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How to Save Money on Groceries

women grocery shopping.

According to the USDA, in February 2017, the average American family of four spent an average of $250 per week on food. That can be upwards to a $1,000 month even if you do operate off a moderate to liberal budget. Next to basics like housing and Utilities, grocery expenses can take a sizable chunk out of your monthly spend. To help cut those costs down, here are some quick tips to consider when planning that next grocery trip.

1. Meal plan based on weekly specials. One easy way to blow your grocery budget is to shop hungry. When you’re on your way home after a long day, it can be tempting to splurge on ready-made dinners and other prepackaged food items. Weekend meal planning and prepping can make it easier for you to cook healthy meals at home each night, rather than grabbing a more expensive ready-made item. When doing your meal planning, check weekly specials. Depending on the week, grocery stores may have different fish, chicken or meat deals. When you know in advance what’s on sale, you can plan your main meals around these specials.

2. Price compare. While some grocery stores may have a reputation for costing more than others, it can still be helpful to price compare between your local stores. You may be surprised to discover basic items are less expensive at certain stores thanks to weekly deals or coupon specials. One option for price comparing is to use a small price-book. Each week during your grocery shopping, record the cost of your items including the size or quantity. Note when certain items are on sale. When you go to a different grocery store, you can pull out the price-book to do a quick cost check to see if you should make a purchase or wait.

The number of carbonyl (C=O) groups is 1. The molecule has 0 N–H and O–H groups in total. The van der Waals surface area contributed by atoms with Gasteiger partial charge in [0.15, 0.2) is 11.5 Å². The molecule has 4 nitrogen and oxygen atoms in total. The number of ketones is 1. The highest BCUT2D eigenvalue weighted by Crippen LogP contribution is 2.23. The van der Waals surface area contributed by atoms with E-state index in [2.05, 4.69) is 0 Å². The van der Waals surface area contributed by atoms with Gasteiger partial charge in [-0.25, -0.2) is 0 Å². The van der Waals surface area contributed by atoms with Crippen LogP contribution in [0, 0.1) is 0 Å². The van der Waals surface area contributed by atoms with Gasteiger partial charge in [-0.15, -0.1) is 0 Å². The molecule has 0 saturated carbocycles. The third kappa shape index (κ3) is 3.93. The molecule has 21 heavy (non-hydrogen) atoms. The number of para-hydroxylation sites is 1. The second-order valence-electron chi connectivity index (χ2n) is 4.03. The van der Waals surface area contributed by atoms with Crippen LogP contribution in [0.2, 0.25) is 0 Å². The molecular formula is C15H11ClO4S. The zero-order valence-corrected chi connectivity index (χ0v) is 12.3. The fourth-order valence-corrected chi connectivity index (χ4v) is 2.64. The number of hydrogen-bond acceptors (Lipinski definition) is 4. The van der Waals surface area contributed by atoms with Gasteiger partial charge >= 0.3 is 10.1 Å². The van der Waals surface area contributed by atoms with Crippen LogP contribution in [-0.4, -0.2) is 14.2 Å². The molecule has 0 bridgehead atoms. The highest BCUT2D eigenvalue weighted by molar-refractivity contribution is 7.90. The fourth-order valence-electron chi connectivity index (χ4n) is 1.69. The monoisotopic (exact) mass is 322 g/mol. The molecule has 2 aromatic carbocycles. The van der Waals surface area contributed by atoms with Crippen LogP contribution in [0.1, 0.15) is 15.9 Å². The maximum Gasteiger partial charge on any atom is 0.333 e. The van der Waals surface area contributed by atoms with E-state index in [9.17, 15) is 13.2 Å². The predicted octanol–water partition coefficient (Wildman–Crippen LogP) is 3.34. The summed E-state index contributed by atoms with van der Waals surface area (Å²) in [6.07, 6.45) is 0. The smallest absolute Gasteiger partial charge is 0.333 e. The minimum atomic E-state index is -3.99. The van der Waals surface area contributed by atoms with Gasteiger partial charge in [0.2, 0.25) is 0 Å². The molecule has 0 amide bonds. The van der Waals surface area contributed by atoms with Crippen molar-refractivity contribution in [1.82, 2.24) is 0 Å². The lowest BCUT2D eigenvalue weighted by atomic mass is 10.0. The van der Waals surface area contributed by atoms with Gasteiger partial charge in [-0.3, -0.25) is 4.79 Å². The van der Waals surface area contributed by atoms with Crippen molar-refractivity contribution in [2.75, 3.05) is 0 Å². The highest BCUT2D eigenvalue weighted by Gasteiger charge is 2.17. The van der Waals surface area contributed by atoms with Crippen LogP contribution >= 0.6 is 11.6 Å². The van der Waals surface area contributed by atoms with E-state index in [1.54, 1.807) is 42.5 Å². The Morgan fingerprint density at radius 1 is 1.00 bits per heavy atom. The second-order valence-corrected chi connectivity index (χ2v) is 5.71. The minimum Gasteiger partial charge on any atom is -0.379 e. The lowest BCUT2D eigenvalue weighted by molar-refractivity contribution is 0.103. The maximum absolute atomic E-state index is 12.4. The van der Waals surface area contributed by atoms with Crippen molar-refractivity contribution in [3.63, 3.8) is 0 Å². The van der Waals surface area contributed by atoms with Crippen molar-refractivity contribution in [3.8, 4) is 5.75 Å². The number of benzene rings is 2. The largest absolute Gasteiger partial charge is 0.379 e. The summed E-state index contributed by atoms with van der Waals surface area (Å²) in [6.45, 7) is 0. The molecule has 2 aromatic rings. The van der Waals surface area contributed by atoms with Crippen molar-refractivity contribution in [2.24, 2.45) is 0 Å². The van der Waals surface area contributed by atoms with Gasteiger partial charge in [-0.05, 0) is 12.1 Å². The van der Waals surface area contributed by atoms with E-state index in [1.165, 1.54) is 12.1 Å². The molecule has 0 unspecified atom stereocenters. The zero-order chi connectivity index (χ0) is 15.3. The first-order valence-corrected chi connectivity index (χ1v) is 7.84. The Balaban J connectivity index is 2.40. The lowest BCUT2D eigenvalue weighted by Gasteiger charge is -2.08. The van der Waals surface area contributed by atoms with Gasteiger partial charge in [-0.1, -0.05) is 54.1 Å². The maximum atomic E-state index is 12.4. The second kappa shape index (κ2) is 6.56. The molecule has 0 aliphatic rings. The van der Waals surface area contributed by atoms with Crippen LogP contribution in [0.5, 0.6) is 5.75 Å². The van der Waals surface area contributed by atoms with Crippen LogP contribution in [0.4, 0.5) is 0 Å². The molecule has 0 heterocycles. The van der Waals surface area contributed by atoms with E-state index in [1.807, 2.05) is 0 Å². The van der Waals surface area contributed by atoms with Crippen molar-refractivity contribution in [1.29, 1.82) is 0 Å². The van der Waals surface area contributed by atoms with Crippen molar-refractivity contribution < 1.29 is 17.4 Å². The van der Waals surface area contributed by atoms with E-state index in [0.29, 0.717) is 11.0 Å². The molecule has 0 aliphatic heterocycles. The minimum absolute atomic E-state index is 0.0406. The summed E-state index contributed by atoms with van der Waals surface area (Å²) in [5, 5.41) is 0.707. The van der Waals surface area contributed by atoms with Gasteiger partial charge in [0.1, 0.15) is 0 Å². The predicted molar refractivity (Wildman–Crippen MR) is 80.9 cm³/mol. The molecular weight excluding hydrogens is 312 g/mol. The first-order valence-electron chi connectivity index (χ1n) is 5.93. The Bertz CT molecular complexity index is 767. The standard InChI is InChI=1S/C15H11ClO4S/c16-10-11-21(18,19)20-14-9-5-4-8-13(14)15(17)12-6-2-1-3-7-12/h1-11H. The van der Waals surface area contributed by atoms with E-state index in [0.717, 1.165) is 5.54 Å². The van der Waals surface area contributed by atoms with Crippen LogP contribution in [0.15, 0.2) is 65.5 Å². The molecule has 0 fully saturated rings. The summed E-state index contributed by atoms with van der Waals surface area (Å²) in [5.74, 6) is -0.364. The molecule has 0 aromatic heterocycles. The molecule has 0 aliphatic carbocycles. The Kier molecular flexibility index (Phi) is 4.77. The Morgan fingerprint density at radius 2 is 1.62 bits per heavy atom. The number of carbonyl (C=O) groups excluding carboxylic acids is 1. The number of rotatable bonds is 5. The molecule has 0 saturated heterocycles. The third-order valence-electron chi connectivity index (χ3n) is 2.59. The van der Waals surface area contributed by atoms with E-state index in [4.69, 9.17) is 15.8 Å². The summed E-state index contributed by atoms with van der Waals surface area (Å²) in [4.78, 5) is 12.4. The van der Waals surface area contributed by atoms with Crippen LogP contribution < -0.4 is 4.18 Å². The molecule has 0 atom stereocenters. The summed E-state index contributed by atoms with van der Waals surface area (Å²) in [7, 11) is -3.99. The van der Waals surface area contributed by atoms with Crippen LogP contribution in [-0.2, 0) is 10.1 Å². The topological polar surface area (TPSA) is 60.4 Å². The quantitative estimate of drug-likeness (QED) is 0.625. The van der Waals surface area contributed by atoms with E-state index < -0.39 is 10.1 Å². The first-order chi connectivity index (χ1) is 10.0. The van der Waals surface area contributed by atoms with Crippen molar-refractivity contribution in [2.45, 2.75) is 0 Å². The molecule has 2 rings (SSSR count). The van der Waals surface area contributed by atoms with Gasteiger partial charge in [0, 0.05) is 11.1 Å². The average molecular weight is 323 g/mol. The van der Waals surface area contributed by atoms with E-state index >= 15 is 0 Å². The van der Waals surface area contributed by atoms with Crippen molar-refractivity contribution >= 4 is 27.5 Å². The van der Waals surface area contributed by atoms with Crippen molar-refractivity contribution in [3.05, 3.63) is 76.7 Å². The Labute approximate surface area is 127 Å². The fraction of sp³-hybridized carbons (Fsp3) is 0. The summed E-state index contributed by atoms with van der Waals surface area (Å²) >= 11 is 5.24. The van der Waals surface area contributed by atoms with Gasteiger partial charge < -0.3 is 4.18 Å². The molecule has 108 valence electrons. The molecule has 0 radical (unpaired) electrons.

3. Pay attention to weekly sales cycles. As you start tracking prices, you may also notice how certain stores offer cyclical weekly deals. For example, you might notice that tuna fish cans seem to go on sale every five to six weeks or that bulk goods are often on sale at the end of the month. If you’re low on these items, you can use this information to determine whether it’s worth waiting for a potential sale or if you should go ahead and purchase the item now.

4. Be strategic about coupon use. Coupons can be a helpful way to save money on grocery purchases. Even if you just saved $5 off groceries every week, you’d end up saving $260 per year. However, some coupons require a multi-item purchase in order to get the deal. If you don’t need the item right away and the coupon won’t expire for several months, consider waiting on the purchase until a grocery store offers the same items on sale. You’ll maximize your savings by using your coupons at the same time as the store’s weekly special.

5. Check online stores, drugstores, and cash-back apps. Depending on your family’s needs, you may find better deals online than in your local grocery store. If you’re able to buy in bulk, you may find that online grocery vendors, like Amazon Pantry or Thrive Market, offer specialty goods at competitive prices. Drugstores may also offer weekly specials on pantry staples, like cereal and soup, which are less expensive than the grocery store. Finally, some grocery stores may also participate in cash-back apps or store loyalty programs that offer additional savings when you submit your shopping receipt.


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